The Riverside City College Marching Tigers performed three songs that previewed their Beatles themed halftime show . There were also performances by the RCC Cheer and Dance Teams.

There were also two performance by Riverside City College’s Touring Dance Group. They performed a traditional African Dance as well as a Tango.

The tailgate party was a great preview for a well orchestrated halftime show. The Marching Tigers took the field to perform first with their renditions of Beatles classics.

The fans were also treated to performances by Riverside City College’s Choir Ensemble Group “Accafellas”

Even though the football team lost, fans showed a lot of pride in the team. The performers were commited to make it an exciting evening for students and alumni regardless of football team’s loss.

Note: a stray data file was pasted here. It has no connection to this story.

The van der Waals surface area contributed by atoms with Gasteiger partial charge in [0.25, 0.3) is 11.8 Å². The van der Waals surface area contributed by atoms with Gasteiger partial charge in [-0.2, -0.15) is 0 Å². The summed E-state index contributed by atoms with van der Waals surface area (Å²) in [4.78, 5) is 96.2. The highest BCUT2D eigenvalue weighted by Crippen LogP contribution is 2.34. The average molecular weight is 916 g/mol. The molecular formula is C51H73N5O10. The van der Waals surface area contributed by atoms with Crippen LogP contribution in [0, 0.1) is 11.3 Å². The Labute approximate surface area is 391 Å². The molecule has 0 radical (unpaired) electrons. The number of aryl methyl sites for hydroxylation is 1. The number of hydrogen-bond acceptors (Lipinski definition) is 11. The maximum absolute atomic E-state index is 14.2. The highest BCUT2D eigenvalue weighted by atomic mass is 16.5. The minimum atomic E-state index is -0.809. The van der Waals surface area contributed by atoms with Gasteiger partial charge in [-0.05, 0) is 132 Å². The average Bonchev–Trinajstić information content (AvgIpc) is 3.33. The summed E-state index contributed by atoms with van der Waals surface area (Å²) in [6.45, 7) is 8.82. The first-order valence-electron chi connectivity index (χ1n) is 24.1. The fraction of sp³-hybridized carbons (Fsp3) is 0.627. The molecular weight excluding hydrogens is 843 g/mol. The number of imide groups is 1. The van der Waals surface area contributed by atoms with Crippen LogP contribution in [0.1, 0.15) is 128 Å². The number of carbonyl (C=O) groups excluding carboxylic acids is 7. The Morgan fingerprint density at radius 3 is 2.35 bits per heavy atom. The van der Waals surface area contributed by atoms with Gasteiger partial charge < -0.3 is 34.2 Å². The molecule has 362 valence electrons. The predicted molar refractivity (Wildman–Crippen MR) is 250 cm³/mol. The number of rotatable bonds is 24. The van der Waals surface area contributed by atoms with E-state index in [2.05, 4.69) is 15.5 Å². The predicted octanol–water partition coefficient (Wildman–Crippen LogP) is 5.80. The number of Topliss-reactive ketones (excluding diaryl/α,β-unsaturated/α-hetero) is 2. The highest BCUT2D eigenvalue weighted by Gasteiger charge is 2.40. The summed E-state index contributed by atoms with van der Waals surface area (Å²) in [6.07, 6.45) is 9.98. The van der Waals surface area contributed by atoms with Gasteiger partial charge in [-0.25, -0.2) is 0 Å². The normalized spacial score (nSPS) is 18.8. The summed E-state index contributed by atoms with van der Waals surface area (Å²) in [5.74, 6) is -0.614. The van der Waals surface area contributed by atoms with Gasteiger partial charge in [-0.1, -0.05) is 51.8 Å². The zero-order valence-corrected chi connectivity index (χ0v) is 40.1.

“I think homecoming is important because it shows a commitment to not only your school but the community that supports it,” Daniel Favella, Accafellas vocalist, said.

Homecoming isn’t just about putting on a show.” Favella said.

“A lot of people put a lot of effort, time, and money to entertain us the students,”

Homecoming brings out Tiger pride

Homecoming marks the opportunity for a college to create a stronger sense of pride in students. Other than the elusive State Championship Game, it is seen by the team as the most important game of any season. It isn’t about rank or stats, it’s about pride. The home team is seen as the defenders of the school’s name. For the opponent, no victory is sweeter than a win during the defenders homecoming.